Summit focuses on minority business needs

Opinion column

by Murrel Bland

Jim Echols saw the need for minority business to communicate better.

Echols, a retired manager with the Kansas Department for Children and Families, came to Kansas City, Kansas, in 2017 and founded Renaissance Management and Training Solutions, a consulting company.

Echols reached out to various business organizations that serve minorities. Two other key resources for the Kansas Minority Business Summit would be the Kansas Chamber, who provided logistical and administrative support; and Kansas City Kansas Community College, that provided space for the event at its Technical Education Center. The summit was held Tuesday, July 23; about 150 persons attended.

A keynote speaker at the summit was Alan Cobb, the president of the Kansas Chamber. Cobb said that the free market economy is important to the economic success that the United States enjoys. Examples of failed state-owned economies can be seen in Venezuela and Russia. He also pointed to the failure of the Yugo automobile which was manufactured by the state in Yugoslavia.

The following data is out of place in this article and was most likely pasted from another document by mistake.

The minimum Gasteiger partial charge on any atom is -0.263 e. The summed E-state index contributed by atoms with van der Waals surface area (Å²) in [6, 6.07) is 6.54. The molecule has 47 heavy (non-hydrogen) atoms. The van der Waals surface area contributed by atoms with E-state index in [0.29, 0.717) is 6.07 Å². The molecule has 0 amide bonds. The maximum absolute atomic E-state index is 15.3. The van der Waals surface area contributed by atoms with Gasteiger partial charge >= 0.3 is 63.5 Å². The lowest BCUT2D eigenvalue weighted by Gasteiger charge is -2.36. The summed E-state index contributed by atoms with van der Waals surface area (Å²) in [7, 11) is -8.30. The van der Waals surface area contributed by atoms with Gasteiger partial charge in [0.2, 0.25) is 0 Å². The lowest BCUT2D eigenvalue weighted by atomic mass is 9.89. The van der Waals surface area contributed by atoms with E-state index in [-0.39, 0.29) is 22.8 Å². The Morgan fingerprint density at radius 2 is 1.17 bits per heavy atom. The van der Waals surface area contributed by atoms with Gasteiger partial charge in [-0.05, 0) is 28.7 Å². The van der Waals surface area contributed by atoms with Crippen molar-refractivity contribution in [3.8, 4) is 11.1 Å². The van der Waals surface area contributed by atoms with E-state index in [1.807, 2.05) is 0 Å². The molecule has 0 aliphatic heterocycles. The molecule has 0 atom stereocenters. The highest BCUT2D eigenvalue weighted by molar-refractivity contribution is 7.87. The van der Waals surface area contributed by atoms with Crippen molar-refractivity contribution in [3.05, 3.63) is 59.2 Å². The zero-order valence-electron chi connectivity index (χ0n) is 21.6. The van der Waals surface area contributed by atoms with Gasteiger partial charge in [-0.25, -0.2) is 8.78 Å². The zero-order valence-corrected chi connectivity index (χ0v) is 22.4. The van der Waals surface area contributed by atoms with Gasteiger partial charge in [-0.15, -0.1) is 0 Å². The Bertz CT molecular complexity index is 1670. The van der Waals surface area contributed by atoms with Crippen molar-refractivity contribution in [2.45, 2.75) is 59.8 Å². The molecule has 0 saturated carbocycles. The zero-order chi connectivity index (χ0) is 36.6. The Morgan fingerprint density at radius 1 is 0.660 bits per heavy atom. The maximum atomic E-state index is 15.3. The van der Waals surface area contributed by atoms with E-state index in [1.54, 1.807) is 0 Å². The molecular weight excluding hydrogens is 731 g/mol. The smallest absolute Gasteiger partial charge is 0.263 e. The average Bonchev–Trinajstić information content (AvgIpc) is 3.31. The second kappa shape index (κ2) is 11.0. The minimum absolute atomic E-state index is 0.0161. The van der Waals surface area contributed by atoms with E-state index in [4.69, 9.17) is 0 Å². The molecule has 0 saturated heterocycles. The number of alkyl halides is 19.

Another speaker was Vercie Lark of Overland Park. He is a past executive vice president of DST Financial Services, Kansas City, Missouri. During his leadership, annual revenue for DST grew from $750 million to about $1 billion, according to his resume.

Lark cautioned those attending not to be too dependent on government business. He said such business can be lost with the stroke of a pen.

Lark is the author of the book “Pathway to Prosperity.”

Others who actively participated in the Summit included Carlos Gomez, president, the Hispanic Chamber of Commerce; Joseph Melookaran, co-founder of the Asian-American Chamber of Commerce, Kansas City; John O’Brien, executive director, American Indian Enterprise and Business Council; Daniel Felder, Axiom Construction Group; Delbert Selectman, president, SnapIT Solutions; and Kim Randolph, president, Heartland Black Chamber of Commerce.

Echols said plans call for the summit to be held next year.

Murrel Bland is the former editor of The Wyandotte West and The Piper Press. He is executive director of Business West.